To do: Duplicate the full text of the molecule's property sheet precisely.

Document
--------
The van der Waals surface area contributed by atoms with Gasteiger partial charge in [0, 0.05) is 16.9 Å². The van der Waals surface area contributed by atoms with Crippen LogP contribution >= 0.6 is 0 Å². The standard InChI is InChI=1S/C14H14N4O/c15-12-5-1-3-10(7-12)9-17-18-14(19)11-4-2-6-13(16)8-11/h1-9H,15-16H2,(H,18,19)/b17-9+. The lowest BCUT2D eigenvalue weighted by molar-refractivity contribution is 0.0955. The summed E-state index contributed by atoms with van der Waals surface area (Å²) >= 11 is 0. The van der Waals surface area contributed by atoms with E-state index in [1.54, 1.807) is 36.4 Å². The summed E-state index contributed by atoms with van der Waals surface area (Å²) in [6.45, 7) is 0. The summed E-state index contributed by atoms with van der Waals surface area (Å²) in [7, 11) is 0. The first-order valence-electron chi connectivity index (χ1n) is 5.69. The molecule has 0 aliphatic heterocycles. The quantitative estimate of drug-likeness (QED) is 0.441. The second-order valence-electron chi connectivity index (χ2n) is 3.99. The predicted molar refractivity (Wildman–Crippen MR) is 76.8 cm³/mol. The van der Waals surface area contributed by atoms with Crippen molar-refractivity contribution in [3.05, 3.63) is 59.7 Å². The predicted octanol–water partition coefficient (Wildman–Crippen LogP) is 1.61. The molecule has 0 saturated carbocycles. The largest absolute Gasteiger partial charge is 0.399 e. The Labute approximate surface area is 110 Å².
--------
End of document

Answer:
The van der Waals surface area contributed by atoms with Gasteiger partial charge in [0, 0.05) is 16.9 Å². The van der Waals surface area contributed by atoms with Crippen LogP contribution >= 0.6 is 0 Å². The standard InChI is InChI=1S/C14H14N4O/c15-12-5-1-3-10(7-12)9-17-18-14(19)11-4-2-6-13(16)8-11/h1-9H,15-16H2,(H,18,19)/b17-9+. The lowest BCUT2D eigenvalue weighted by molar-refractivity contribution is 0.0955. The summed E-state index contributed by atoms with van der Waals surface area (Å²) >= 11 is 0. The van der Waals surface area contributed by atoms with E-state index in [1.54, 1.807) is 36.4 Å². The summed E-state index contributed by atoms with van der Waals surface area (Å²) in [6.45, 7) is 0. The summed E-state index contributed by atoms with van der Waals surface area (Å²) in [7, 11) is 0. The first-order valence-electron chi connectivity index (χ1n) is 5.69. The molecule has 0 aliphatic heterocycles. The quantitative estimate of drug-likeness (QED) is 0.441. The second-order valence-electron chi connectivity index (χ2n) is 3.99. The predicted molar refractivity (Wildman–Crippen MR) is 76.8 cm³/mol. The van der Waals surface area contributed by atoms with Crippen molar-refractivity contribution in [3.05, 3.63) is 59.7 Å². The predicted octanol–water partition coefficient (Wildman–Crippen LogP) is 1.61. The molecule has 0 saturated carbocycles. The largest absolute Gasteiger partial charge is 0.399 e. The Labute approximate surface area is 110 Å².